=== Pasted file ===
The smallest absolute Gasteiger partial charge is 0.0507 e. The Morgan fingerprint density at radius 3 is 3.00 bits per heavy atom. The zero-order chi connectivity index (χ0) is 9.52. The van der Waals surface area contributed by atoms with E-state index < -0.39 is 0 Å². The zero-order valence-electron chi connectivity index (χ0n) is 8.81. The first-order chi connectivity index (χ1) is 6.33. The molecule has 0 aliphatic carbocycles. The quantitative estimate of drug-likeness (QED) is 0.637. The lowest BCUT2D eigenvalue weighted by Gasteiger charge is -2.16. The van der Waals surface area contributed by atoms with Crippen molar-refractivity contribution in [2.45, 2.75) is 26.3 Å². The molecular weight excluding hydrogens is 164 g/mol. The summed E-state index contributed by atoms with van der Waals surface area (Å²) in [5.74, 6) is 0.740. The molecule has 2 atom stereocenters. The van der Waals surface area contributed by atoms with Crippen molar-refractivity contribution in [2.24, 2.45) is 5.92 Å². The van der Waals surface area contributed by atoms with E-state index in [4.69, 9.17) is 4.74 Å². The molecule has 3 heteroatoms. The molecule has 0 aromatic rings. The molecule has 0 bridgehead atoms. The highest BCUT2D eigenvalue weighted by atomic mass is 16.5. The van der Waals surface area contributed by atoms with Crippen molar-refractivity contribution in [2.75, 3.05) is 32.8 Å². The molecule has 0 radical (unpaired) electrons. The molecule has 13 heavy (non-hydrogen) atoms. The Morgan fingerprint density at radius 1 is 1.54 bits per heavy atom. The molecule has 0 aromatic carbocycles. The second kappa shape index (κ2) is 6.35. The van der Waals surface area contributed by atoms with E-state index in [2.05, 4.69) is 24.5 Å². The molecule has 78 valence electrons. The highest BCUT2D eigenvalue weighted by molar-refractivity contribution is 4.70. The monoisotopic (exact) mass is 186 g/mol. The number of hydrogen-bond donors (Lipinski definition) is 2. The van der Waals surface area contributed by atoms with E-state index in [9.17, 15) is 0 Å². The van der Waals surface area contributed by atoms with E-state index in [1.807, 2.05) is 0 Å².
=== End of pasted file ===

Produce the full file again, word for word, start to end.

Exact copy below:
The smallest absolute Gasteiger partial charge is 0.0507 e. The Morgan fingerprint density at radius 3 is 3.00 bits per heavy atom. The zero-order chi connectivity index (χ0) is 9.52. The van der Waals surface area contributed by atoms with E-state index < -0.39 is 0 Å². The zero-order valence-electron chi connectivity index (χ0n) is 8.81. The first-order chi connectivity index (χ1) is 6.33. The molecule has 0 aliphatic carbocycles. The quantitative estimate of drug-likeness (QED) is 0.637. The lowest BCUT2D eigenvalue weighted by Gasteiger charge is -2.16. The van der Waals surface area contributed by atoms with Crippen molar-refractivity contribution in [2.45, 2.75) is 26.3 Å². The molecular weight excluding hydrogens is 164 g/mol. The summed E-state index contributed by atoms with van der Waals surface area (Å²) in [5.74, 6) is 0.740. The molecule has 2 atom stereocenters. The van der Waals surface area contributed by atoms with Crippen molar-refractivity contribution in [2.24, 2.45) is 5.92 Å². The van der Waals surface area contributed by atoms with E-state index in [4.69, 9.17) is 4.74 Å². The molecule has 3 heteroatoms. The molecule has 0 aromatic rings. The molecule has 0 bridgehead atoms. The highest BCUT2D eigenvalue weighted by atomic mass is 16.5. The van der Waals surface area contributed by atoms with Crippen molar-refractivity contribution in [2.75, 3.05) is 32.8 Å². The molecule has 0 radical (unpaired) electrons. The molecule has 13 heavy (non-hydrogen) atoms. The Morgan fingerprint density at radius 1 is 1.54 bits per heavy atom. The molecule has 0 aromatic carbocycles. The second kappa shape index (κ2) is 6.35. The van der Waals surface area contributed by atoms with E-state index in [2.05, 4.69) is 24.5 Å². The molecule has 78 valence electrons. The highest BCUT2D eigenvalue weighted by molar-refractivity contribution is 4.70. The monoisotopic (exact) mass is 186 g/mol. The number of hydrogen-bond donors (Lipinski definition) is 2. The van der Waals surface area contributed by atoms with E-state index in [9.17, 15) is 0 Å². The van der Waals surface area contributed by atoms with E-state index in [1.807, 2.05) is 0 Å².